My brain was torn

Physical and mental damage among the Dutch soldiers operating in Afghanistan

Picture by Evert-Jan Daniels/Hollandse HoogteDutch soldiers on patrol in Sarab, Afghanistan. ‘I spent 135 days of the 150 days outside the gates.’

Door Vincent Bongers

What happens when you hit a roadside bomb? A soldier-surgeon was awarded his doctoral degree for his research on the injuries incurred by the Dutch soldiers in Uruzgan. Another soldier explains how an explosion affected him: “Nothing was where it should be.”

“It lasted less than three seconds, but it seemed like minutes. I was with two other squaddies in the penultimate vehicle of a convoy when suddenly light flooded down. That’s odd, I thought, that doesn’t belong here. The flash was followed by a pressure wave and an enormous bang. Grit and stones hit the roof of the vehicle – it looked like the surface of the moon. Nothing was where it should be.”
Niels Veldhuizen (1978) drove over a roadside bomb in Uruzgan on 10 December 2008. At the time, he was deployed as a military nurse to Camp Hadrian near the Afghan town of Deh Rawod, as part of the ISAF mission, which lasted from 2006 to 2010. He survived the attack and wrote a book about it, published last year: Oorlog in mijn kop [The War in my Head].
Soldier and surgeon Rigo Hoencamp was also deployed in Afghanistan and he too wrote a book: Task Force Uruzgan, Afghanistan 2006-2010: medical aspects and challenges, for which he was awarded his doctorate at Leiden.
Roadside boobytraps caused the majority of the injuries, according to Hoencamp, who does not want to be interviewed by Mare. “In 85 per cent of the cases, explosives were the mechanism of injury,” he writes in his dissertation. Of the 24 soldiers killed, 11 were killed by “improvised explosive devices” (IED). “A weapon that causes a specific victim pattern”.
“Thankfully, my hands and feet were still attached”, Veldhuizen continues. “And my fellow passengers were more or less in one piece too. You just want to survive. If you don’t move, you’re a sitting duck for the Taliban. But you also knew: there’s never just one bomb – there are always more of them. Thanks to the adrenaline, I couldn’t feel any pain. That came later, when I saw that I was covered in bruises. Our base didn’t have a hospital, we only had a doctor, but I didn’t go. I couldn’t see anything wrong with me. The culture of the Airmobile Brigade is: no whinging. You don’t have time to think about it. I spent 135 days of the 150 days I was in Uruzgan outside the gates. You take a shower, try and get some sleep and then you’re off out again.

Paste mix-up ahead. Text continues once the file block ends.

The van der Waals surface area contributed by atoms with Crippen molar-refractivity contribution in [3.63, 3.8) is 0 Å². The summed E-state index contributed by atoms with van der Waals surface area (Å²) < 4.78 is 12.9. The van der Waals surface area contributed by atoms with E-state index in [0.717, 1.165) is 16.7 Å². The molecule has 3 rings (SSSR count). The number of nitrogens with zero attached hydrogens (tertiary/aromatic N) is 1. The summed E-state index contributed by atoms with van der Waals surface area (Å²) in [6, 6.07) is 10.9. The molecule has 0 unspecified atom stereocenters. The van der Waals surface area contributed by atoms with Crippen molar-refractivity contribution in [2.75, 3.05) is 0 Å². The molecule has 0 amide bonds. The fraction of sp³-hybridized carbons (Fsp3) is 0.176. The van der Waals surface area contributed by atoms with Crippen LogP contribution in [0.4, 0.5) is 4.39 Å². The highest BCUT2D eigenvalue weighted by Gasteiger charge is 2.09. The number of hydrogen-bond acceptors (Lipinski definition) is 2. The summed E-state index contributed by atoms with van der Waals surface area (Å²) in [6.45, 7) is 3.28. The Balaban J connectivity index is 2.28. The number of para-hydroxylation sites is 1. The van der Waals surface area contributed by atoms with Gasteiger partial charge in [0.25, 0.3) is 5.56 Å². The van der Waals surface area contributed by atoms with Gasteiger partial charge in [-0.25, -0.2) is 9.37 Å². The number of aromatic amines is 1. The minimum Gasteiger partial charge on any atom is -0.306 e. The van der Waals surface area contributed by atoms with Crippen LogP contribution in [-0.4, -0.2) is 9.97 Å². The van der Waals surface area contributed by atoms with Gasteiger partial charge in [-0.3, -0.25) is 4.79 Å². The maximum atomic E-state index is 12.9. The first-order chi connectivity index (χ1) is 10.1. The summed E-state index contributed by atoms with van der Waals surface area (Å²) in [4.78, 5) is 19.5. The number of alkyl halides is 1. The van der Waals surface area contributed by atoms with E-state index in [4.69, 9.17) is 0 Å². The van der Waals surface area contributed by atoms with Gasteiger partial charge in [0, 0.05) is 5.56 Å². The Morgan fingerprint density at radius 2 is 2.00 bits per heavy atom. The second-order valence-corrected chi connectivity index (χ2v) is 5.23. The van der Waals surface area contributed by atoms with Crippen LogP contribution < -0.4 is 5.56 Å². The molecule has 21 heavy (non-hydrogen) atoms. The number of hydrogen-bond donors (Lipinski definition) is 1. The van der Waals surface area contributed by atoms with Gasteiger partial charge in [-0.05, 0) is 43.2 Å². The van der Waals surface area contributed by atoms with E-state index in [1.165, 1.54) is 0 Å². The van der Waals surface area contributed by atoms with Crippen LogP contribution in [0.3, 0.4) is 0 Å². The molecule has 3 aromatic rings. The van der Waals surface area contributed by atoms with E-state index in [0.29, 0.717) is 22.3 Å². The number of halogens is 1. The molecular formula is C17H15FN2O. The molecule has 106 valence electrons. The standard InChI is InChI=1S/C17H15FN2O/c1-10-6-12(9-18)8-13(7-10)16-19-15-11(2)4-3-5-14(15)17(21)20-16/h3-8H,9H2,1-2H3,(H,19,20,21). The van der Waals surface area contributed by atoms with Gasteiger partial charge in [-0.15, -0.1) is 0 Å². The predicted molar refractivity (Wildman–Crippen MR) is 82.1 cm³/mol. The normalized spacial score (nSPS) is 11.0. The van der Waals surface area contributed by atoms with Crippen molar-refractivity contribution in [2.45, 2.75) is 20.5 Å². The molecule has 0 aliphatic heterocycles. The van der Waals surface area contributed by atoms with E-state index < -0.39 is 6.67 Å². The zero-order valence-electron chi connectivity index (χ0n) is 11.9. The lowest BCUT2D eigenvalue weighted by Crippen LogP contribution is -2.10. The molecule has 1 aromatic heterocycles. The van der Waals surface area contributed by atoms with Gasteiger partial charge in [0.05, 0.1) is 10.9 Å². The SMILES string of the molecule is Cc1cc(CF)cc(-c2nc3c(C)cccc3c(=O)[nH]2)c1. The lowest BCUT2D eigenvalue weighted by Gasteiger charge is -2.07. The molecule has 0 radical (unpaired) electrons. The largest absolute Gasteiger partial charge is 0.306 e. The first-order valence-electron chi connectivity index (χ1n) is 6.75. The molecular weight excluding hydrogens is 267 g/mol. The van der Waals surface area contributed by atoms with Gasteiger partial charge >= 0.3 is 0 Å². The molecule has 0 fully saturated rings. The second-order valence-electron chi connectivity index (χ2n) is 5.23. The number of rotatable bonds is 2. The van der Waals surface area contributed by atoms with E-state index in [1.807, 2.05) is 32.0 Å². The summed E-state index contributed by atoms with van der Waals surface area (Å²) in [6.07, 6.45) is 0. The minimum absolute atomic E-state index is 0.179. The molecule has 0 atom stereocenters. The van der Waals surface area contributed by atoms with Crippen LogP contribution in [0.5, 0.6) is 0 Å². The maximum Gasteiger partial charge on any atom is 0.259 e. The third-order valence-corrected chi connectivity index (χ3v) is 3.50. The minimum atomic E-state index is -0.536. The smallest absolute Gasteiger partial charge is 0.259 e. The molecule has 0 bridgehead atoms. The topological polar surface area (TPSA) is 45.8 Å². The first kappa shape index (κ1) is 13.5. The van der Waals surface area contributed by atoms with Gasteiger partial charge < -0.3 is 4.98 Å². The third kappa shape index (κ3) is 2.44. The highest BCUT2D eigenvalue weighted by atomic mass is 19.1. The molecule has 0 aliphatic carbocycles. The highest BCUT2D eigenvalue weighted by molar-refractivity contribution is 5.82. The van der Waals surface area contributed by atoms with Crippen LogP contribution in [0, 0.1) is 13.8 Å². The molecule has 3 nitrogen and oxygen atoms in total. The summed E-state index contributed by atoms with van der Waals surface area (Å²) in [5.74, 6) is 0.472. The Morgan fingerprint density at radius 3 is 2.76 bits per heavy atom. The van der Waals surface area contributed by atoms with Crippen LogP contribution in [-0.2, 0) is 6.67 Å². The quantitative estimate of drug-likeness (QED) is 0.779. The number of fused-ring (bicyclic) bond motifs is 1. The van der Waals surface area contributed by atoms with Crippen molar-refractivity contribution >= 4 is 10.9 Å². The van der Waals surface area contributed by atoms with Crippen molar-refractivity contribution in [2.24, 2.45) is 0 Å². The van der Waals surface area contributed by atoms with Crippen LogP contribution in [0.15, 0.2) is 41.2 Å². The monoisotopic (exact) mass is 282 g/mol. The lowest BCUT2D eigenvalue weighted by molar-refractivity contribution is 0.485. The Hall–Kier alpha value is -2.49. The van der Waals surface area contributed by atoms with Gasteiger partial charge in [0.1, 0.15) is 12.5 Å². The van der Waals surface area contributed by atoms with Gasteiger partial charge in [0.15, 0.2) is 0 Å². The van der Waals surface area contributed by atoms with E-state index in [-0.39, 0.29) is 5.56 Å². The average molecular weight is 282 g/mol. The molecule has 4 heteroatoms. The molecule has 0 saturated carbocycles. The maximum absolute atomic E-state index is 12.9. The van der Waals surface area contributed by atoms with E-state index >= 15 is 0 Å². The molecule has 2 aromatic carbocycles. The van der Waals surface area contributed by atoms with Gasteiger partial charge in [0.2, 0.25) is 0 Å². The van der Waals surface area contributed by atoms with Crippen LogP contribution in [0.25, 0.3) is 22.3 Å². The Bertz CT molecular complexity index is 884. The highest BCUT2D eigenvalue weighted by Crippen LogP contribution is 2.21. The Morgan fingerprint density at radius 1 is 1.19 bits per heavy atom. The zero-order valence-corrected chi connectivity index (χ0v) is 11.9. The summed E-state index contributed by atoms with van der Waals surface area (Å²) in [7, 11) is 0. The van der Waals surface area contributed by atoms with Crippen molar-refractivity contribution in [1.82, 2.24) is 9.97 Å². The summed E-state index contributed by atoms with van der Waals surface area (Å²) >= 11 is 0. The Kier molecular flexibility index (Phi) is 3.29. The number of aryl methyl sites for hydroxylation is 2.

“Sometimes we behaved like cavemen. We left people behind of whom we knew they wouldn’t survive the night. People tried to hand babies to us but we couldn’t take them with us so we handed them back to their desperate parents. We never learnt to deal with that.
“There was another problem. The people we were supposed to help did the most awful things. We had to turn yokels into policemen in eight weeks. It’s not possible: you just get illiterate officers armed with heavy-calibre guns. They abused that power. The worst cases were the child rapes. We were offered a bacha for the night, a small boy done up as a girl. At first, I was very naive but then I treated a boy with a ruptured anus. ‘He fell on a broomstick’ they said. It was nauseating. We couldn’t protect the children and that really got to me.
“I finished my tour and I was back in the Netherlands before I realised that something was wrong. I started having nightmares and wouldn’t tolerate anyone talking back at me.
“I had always been easygoing, but now I would lose my temper if the peanut butter wasn’t in its proper place. For soldiers, it’s crucial to have your kit in its proper place – if it’s not, it could get you killed. I was still in fighting mode.
“Eventually, I sought help after I completely flipped out: a child threw a ball at my head, knocking my sun glasses off. I was furious. Luckily, I didn’t touch the child. My wife said: “I’ve had it with this bullshit. You have to see a doctor.” It was a long process. I saw a military GP. It took eight weeks, instead of five days, to arrange a trip to a psychologist and I was diagnosed Post Traumatic Stress Syndrome (PTSS). That can be dealt with, but the therapy didn’t have any effect. They described my symptoms as ‘vague’; they stopped just short of calling me mad.
“I had always suspected that PTSS wasn’t all I was suffering from and in the end I was proved right. The MOD now runs an MRI scan on everyone who has been hit by a roadside boobytrap. The brain scan revealed that I have scars caused by tiny haemorrhages in my brain.
“Officially, I still work for the MOD, but I’m on all sorts of strong medication and the authorities don’t think that belongs in a soldier’s life. When I feel relatively fit, I can do project-based work. My brain was torn. The scars aren’t visible on the outside – that’s the big difference with soldiers who have visible injuries: people are less quick to realise that there really is something up with me.”

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